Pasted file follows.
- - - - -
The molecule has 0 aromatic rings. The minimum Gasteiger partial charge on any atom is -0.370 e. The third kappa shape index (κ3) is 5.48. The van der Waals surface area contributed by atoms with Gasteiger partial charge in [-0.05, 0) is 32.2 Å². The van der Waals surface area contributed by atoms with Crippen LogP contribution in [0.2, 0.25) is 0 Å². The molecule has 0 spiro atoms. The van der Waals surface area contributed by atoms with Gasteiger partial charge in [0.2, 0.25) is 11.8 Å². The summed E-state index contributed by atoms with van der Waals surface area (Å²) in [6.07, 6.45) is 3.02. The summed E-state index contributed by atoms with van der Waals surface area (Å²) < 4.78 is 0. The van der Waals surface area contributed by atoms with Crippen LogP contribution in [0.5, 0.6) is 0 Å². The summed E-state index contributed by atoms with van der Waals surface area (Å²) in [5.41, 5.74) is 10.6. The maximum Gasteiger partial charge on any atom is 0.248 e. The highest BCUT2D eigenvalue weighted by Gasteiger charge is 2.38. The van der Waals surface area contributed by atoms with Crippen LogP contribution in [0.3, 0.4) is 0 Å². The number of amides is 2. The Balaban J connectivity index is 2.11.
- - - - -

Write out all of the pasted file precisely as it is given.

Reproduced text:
The molecule has 0 aromatic rings. The minimum Gasteiger partial charge on any atom is -0.370 e. The third kappa shape index (κ3) is 5.48. The van der Waals surface area contributed by atoms with Gasteiger partial charge in [-0.05, 0) is 32.2 Å². The van der Waals surface area contributed by atoms with Crippen LogP contribution in [0.2, 0.25) is 0 Å². The molecule has 0 spiro atoms. The van der Waals surface area contributed by atoms with Gasteiger partial charge in [0.2, 0.25) is 11.8 Å². The summed E-state index contributed by atoms with van der Waals surface area (Å²) in [6.07, 6.45) is 3.02. The summed E-state index contributed by atoms with van der Waals surface area (Å²) < 4.78 is 0. The van der Waals surface area contributed by atoms with Crippen LogP contribution in [0.5, 0.6) is 0 Å². The summed E-state index contributed by atoms with van der Waals surface area (Å²) in [5.41, 5.74) is 10.6. The maximum Gasteiger partial charge on any atom is 0.248 e. The highest BCUT2D eigenvalue weighted by Gasteiger charge is 2.38. The van der Waals surface area contributed by atoms with Crippen LogP contribution in [0.3, 0.4) is 0 Å². The number of amides is 2. The Balaban J connectivity index is 2.11.